Combating Rushed Legislation: A 90 Day Waiting Period

After the fiscal cliff “crap sandwich” deal was agreed to and a bill written the 100 members of the United States Senate had less than 10 minutes to read it before voting on it.
Town Hall-Mike Lee: Senators only had six minutes to read fiscal cliff bill before voting

Members of the Illinois state Senate had one day to read over two anti-second amendment gun control bills after they were passed out of committee.(Both bills would be pulled before any vote was taken)
Chicago Democrats Introduce Assault Weapon Ban For Illinois
HB815: Illinois Democrats Attempt To Ban Gun Magazines Over 10 Rounds

Last night New York Governor Andrew “I deserve some of the blame for the sub prime loan mortgage mess” Cuomo announced that he and members of the New York legislature had crafted a strict new gun control law totaling 78 pages.  Within hours the New York Senate was voting on that bill.
Breitbart-New York Legislators Draft Gun Control Bill Behind Closed Doors
Breitbart-New York moves towards tough post-massacre gun law
Breitbart-NY passes nation’s toughest gun control law

There are countless other examples of state or federal legislators passing bills in extreme hurries(Obamacare anyone), bills that haven’t been read, or even fully written.  These hastily crafted pieces of legislation are often wrought with errors and oversights.  Many of the bills passed in a rush often run afoul of the Constitution(state and federal).

In 1787 Thomas Jefferson wrote a letter to James Madison and at the conclusion of it wrote this, “The instability of our laws is really an immense evil. I think it would be well to provide in our constitutions that there shall always be a twelve-month between the ingross-ing a bill & passing it: that it should then be offered to it’s passage without changing a word: and that if circum-stances should be thought to require a speedier passage, it should take two thirds of both houses instead of a bare majority.”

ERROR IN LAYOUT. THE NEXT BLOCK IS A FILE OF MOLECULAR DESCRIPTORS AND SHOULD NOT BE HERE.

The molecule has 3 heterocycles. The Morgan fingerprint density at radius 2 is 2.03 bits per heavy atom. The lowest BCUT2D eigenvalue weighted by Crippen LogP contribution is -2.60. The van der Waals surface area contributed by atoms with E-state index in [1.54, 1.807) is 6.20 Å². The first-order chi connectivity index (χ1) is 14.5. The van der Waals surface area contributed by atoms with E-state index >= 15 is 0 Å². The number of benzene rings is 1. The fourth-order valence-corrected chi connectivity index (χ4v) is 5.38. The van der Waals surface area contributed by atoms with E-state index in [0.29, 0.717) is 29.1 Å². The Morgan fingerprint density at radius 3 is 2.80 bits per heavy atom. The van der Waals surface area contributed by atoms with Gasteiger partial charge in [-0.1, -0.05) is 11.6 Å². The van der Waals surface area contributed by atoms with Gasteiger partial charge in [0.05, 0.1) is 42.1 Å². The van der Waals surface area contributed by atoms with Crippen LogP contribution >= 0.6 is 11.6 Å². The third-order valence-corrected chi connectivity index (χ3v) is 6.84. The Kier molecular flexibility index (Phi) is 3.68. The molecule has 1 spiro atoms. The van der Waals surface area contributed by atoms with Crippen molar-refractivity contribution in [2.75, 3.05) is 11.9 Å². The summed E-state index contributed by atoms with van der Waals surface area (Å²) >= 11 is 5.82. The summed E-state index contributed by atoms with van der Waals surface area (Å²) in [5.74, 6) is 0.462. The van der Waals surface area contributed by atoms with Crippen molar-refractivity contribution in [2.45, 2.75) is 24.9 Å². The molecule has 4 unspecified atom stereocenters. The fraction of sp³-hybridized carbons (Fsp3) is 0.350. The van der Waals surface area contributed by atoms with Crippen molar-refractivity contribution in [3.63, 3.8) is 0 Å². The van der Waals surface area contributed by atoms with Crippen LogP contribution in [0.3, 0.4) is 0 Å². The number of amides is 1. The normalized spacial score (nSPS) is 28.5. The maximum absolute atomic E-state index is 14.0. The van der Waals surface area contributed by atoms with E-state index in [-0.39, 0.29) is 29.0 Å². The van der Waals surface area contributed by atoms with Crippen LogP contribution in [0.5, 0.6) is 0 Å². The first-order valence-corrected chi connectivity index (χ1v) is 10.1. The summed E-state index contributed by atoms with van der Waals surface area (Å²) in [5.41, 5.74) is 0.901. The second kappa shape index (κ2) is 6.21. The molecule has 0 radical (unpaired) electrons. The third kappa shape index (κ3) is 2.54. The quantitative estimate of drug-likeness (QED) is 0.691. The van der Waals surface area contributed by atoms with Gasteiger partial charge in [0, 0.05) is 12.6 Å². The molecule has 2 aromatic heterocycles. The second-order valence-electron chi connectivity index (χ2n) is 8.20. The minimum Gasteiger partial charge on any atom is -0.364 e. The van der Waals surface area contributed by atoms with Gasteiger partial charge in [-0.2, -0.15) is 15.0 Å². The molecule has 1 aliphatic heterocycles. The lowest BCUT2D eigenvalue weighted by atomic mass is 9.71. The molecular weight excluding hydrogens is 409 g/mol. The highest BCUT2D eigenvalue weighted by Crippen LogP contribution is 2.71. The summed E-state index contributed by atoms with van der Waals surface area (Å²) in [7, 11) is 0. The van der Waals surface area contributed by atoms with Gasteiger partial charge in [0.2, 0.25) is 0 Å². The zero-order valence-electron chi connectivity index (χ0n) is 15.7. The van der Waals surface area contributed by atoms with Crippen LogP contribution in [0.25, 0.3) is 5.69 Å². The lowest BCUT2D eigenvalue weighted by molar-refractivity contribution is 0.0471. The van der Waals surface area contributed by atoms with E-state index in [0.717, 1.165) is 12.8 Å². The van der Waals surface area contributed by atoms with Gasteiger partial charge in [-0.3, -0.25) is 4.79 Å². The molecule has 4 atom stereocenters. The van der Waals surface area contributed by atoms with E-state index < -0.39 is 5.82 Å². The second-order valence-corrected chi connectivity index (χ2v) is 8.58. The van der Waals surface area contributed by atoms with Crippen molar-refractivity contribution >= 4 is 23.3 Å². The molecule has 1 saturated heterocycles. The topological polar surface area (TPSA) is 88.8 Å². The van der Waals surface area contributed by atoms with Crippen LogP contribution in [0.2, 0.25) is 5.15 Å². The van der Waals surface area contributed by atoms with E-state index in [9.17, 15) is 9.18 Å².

Given all of the bad pieces of legislation that have come down the pike over the years, not the least of which was the “crap sandwich”, I am of the opinion that a constitutional Amendment needs to be crafted and sent to the states for ratification.  This Jeffersonian Amendment would insure that no bill introduced in either the House of Representatives or United States Senate could be voted on for passage unless a minimum of 90 days had passed since the bill was submitted.

A Proposed Constitutional Amendment Requiring A Minimum Passage Of Time Before A Bill Can Be Voted On

Section 1. No Bill introduced in either the House of Representatives or Senate can be voted on until a minimum of 90 calender days has passed.  Once a bill has completed that 90 day waiting period, and is thusly passed by either the House or Senate, it does not have to undergo an additional 90 days before the other chamber can vote on it.

Section 2.  Should either the House or Senate deem it necessary to pass a particular bill sooner than the allotted 90 days a 2/3 vote of the members present shall be required.  Bills passed out of one chamber in this manner automatically have to wait a minimum of 90 days in the other chamber unless 2/3 of the members of that chamber agree to expedite it.

Section 3.  Any bill passed by either the House of Representatives of Senate, after the ratification of this article, in violation of Sections 1 or 2 of this article is to be considered null and void.  Any sitting member of Congress has the authority under this article to seek judicial recourse to have any bill passed in violation of this article injuncted.  Any bill to be found in violation of this article is ineligible to ever be considered for exemption from the 90 day minimum waiting period, regardless of title or name changes, seating of new Congresses, or cosmetic alternation to its wording.

Section 4. While not mandated, it is encouraged that each of the several states begin the process of Amending their State Constitutions to mirror this article.

Section 5. This article shall take effect on the day after its ratification, and shall apply to any bill submitted thereafter.

Section 6. This article shall become a part of the Constitution of the United States following the ratification of three-fourths of the states.

While not the 12 months that Thomas Jefferson called for in his letter to Madison, I think he would still approve of it.